Your federal tax filing status is based on your marital and family situation. It is an important factor in determining whether you must file a return, your standard deduction and your correct amount of tax.
Your marital status on the last day of the year determines your status for the entire year. If more than one filing status applies to you, you may choose the one that gives you the lowest tax obligation.
There are five filing status options:
- Single. Generally, if you are unmarried, divorced or legally separated according to your state law, your filing status is Single.
- Married Filing Jointly. If you are married, you and your spouse may file a joint return. If your spouse died during the year and you did not remarry, you may still file a joint return with that spouse for the year of death.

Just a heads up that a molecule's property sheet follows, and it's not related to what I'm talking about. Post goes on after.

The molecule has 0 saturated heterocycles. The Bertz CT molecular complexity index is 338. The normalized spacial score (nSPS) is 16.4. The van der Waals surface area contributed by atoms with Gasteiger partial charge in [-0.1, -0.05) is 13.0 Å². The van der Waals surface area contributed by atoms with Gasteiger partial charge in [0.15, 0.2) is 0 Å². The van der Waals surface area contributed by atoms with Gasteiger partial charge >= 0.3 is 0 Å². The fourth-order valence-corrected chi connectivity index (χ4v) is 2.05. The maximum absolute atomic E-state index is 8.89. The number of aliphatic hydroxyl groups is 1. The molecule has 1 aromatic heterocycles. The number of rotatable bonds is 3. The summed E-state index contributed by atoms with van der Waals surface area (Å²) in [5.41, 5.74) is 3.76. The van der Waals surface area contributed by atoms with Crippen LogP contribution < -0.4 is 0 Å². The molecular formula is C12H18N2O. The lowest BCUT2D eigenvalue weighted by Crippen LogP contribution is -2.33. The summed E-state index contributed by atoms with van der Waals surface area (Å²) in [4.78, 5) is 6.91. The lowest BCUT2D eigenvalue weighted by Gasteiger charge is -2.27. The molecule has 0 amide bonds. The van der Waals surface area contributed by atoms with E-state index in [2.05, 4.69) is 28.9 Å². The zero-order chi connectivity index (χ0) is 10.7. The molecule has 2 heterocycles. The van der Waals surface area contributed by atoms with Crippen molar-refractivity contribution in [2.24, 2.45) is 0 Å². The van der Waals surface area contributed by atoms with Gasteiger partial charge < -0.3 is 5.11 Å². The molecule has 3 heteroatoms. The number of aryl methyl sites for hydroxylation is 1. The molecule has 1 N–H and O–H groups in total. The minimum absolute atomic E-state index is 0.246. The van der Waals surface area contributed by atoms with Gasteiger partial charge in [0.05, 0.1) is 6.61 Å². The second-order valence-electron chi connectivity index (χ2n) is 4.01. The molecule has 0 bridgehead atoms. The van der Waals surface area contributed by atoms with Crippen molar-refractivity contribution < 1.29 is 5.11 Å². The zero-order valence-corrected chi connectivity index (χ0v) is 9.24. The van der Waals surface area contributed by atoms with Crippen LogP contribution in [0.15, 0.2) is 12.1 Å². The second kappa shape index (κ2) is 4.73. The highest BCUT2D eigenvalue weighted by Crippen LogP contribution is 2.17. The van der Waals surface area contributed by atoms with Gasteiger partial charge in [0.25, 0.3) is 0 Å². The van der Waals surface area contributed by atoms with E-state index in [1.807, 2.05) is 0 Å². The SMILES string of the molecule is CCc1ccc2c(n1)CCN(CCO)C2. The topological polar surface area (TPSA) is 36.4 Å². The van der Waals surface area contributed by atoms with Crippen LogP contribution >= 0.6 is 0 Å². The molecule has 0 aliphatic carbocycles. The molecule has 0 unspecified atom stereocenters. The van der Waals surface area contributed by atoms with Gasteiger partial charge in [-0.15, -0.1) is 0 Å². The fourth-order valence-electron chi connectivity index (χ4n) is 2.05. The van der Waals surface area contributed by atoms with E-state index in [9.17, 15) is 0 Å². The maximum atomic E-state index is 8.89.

- Married Filing Separately. Married taxpayers may elect to file separate returns.
- Head of Household. You generally must be unmarried and you must have paid more than half the cost of maintaining a home for you and a qualifying person.
- Qualifying Widow(er) with Dependent Child. If your spouse died during 2005 or 2006, you have a qualifying child and meet certain other conditions; you may be able to choose this filing status.
For more information about filing status see publication 501, Exemptions, Standard Deduction, and Filing Information available on the IRS website at IRS.gov or by calling 800-TAXFORM (800-829-3676).
Remember that for the genuine IRS Web site be sure to use .gov. Don't be confused by internet sites that end in .com, .net, .org or other designations instead of .gov. The address of the official IRS governmental Web site is Internal Revenue Service